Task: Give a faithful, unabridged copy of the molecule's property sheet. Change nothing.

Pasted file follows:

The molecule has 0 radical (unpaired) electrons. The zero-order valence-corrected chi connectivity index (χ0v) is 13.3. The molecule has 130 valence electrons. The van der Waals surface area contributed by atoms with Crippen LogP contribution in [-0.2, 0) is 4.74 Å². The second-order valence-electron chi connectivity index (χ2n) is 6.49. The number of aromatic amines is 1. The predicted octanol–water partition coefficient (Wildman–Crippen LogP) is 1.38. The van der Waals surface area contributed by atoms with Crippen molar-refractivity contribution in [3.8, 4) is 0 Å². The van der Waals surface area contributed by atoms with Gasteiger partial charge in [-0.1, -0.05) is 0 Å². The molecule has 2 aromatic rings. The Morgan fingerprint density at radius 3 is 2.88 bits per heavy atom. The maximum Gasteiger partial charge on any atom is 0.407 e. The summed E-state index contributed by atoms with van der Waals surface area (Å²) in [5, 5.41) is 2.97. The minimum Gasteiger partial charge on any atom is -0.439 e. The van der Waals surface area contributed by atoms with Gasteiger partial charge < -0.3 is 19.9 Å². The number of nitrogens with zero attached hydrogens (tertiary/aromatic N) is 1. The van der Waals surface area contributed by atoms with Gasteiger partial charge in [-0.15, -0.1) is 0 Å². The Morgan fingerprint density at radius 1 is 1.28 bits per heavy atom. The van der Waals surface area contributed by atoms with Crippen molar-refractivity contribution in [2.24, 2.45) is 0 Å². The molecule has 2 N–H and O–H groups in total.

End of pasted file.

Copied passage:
The molecule has 0 radical (unpaired) electrons. The zero-order valence-corrected chi connectivity index (χ0v) is 13.3. The molecule has 130 valence electrons. The van der Waals surface area contributed by atoms with Crippen LogP contribution in [-0.2, 0) is 4.74 Å². The second-order valence-electron chi connectivity index (χ2n) is 6.49. The number of aromatic amines is 1. The predicted octanol–water partition coefficient (Wildman–Crippen LogP) is 1.38. The van der Waals surface area contributed by atoms with Crippen molar-refractivity contribution in [3.8, 4) is 0 Å². The van der Waals surface area contributed by atoms with Gasteiger partial charge in [-0.1, -0.05) is 0 Å². The molecule has 2 aromatic rings. The Morgan fingerprint density at radius 3 is 2.88 bits per heavy atom. The maximum Gasteiger partial charge on any atom is 0.407 e. The summed E-state index contributed by atoms with van der Waals surface area (Å²) in [5, 5.41) is 2.97. The minimum Gasteiger partial charge on any atom is -0.439 e. The van der Waals surface area contributed by atoms with Gasteiger partial charge < -0.3 is 19.9 Å². The number of nitrogens with zero attached hydrogens (tertiary/aromatic N) is 1. The van der Waals surface area contributed by atoms with Gasteiger partial charge in [-0.15, -0.1) is 0 Å². The Morgan fingerprint density at radius 1 is 1.28 bits per heavy atom. The van der Waals surface area contributed by atoms with Crippen molar-refractivity contribution in [2.24, 2.45) is 0 Å². The molecule has 2 N–H and O–H groups in total.